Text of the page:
I am trying to setup an arduino so it can detect an AC where it only has access to one pole.

(kind of like these "electricians screwdrivers" that you put in one of the connections of an electric outlet, and then it lights up by completing the circuit through the users body)

I have access to a simulated ac power source, a pin from a different controller with a different power source that is toggled between high and low every 10ms.

Now, when I connect the arduinos analog input and gnd to the ac power source, and print out the value of it every 5ms to the serial monitor of the arduino, all i get is zeros.

However, I know that current is flowing, because when I put a buzzer between the one ac pin and the arduinos gnd, I hear a sound from the buzzer.

Why am I not detecting the current here? Do I have to build my detector differently? below is a simplified drawing of my setup.

Thanks enter image description here

(Sorry I am not an electrical engineer, please forgive the limited language and knowledge)

  • \$\begingroup\$ Your hand drawing makes it look like you're connecting the analog pin to ground. Is that what you're doing? \$\endgroup\$ – Dan Laks Sep 29 '14 at 23:54
  • \$\begingroup\$ Hello @BruceAbbot, Thanks for your help. The circuit you suggested does work,however I still cant meet the requirement that i can only connect 1 wire to the ac circuit. your circuit makes the buzzer go a lot louder and I get clear reading, but doesnt it measure the voltage between the 2 poles of the ac source? I want to measure the voltage between the arduinos gnd (or anything thats not part of the ac circuit) and an arbitrary part of the ac circuit. I know there is one because I get the buzzer to work connecting it to only one pole of the ac source and to the arduinos gnd. Is This possible? \$\endgroup\$ – patrick Sep 30 '14 at 9:13
  • \$\begingroup\$ @DanLaks yes thats what I did \$\endgroup\$ – patrick Sep 30 '14 at 9:14
  • \$\begingroup\$ If you're shorting your analog signal to ground, then all you'll ever read is 0V. If Bruce Abbott's answer isn't acceptable, it's still not clear on what exactly you're looking for. \$\endgroup\$ – Dan Laks Sep 30 '14 at 17:20
  • \$\begingroup\$ There are chips that have an onboard rigowski coil that you can use to detect current. All signal processing is done for you, just read the output from an ADC. \$\endgroup\$ – RYS Jan 28 '15 at 3:23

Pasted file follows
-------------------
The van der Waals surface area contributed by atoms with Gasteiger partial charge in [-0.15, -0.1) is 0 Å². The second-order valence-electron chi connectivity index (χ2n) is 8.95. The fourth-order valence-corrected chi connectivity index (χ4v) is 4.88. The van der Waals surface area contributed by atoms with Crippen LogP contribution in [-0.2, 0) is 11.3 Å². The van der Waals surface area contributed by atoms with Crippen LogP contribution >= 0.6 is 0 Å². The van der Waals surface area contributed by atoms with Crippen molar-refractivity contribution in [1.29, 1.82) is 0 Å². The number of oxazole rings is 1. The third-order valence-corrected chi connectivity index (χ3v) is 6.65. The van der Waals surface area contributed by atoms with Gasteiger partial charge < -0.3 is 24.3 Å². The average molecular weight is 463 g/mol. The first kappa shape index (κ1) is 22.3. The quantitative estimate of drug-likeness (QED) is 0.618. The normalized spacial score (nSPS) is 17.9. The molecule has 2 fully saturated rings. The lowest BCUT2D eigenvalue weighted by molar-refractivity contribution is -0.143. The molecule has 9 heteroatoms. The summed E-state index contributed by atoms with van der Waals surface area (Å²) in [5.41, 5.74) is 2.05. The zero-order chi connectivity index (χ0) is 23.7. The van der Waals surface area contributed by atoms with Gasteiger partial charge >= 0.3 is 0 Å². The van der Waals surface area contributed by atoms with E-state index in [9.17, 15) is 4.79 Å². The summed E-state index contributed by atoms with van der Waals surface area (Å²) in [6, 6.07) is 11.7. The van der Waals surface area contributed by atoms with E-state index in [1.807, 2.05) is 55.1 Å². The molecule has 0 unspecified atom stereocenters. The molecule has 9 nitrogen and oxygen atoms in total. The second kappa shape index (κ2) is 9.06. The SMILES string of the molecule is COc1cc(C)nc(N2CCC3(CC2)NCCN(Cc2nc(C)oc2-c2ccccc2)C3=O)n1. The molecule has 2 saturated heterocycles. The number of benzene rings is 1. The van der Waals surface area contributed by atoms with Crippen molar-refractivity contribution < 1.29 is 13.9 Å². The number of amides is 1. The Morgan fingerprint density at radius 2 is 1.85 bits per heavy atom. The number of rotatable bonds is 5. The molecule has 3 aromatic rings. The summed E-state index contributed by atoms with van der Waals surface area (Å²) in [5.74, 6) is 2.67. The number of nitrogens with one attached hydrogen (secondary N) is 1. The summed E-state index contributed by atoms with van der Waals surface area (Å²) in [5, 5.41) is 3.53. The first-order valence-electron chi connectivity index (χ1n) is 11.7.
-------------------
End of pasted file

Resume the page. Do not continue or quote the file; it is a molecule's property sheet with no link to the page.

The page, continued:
Those "electricians screwdrivers" detect voltage (not current) and while it may appear that there is only one contact point, they rely on the human body having a path to ground to complete the circuit.

The Arduino's analog inputs measure voltages between 0V and +5V. To measure current you must convert it into a voltage that is within this range. The simplest way to get voltage from current is to pass it through a resistor, then the voltage across the resistor is determined by Ohm's Law (V=I*R). For example if your buzzer draws 1 Amp and you insert a 1 Ohm resistor between the buzzer and ground, you will get 1 Volt.

However there are a couple of possible issues. Firstly, the resistor will steal 1 Volt from your buzzer (so it will buzz even more quietly). You can use a smaller resistance to reduce voltage drop, but then the signal also gets smaller. If you use a 0.1 Ohm resistor the voltage drop should be minimal, but the reading you get will be only be 0.1V per Amp. If you just want to tell whether whether the buzzer is on or off then this should be plenty. If you want accurate reading of lower currents then the voltage may have to be amplified.

Secondly, the current is AC - so the voltage you get will be a sine wave that goes both positive and negative. Since the Arduino can only measure positive voltage it will only 'see' the positive half cycles. This may be fine for your application. However the analog input could be damaged by negative voltage, so you should add a protection circuit to prevent the voltage from going below ground.

In the circuit below, R2 and D1 prevent the analog input from going below -0.3V.


simulate this circuit – Schematic created using CircuitLab


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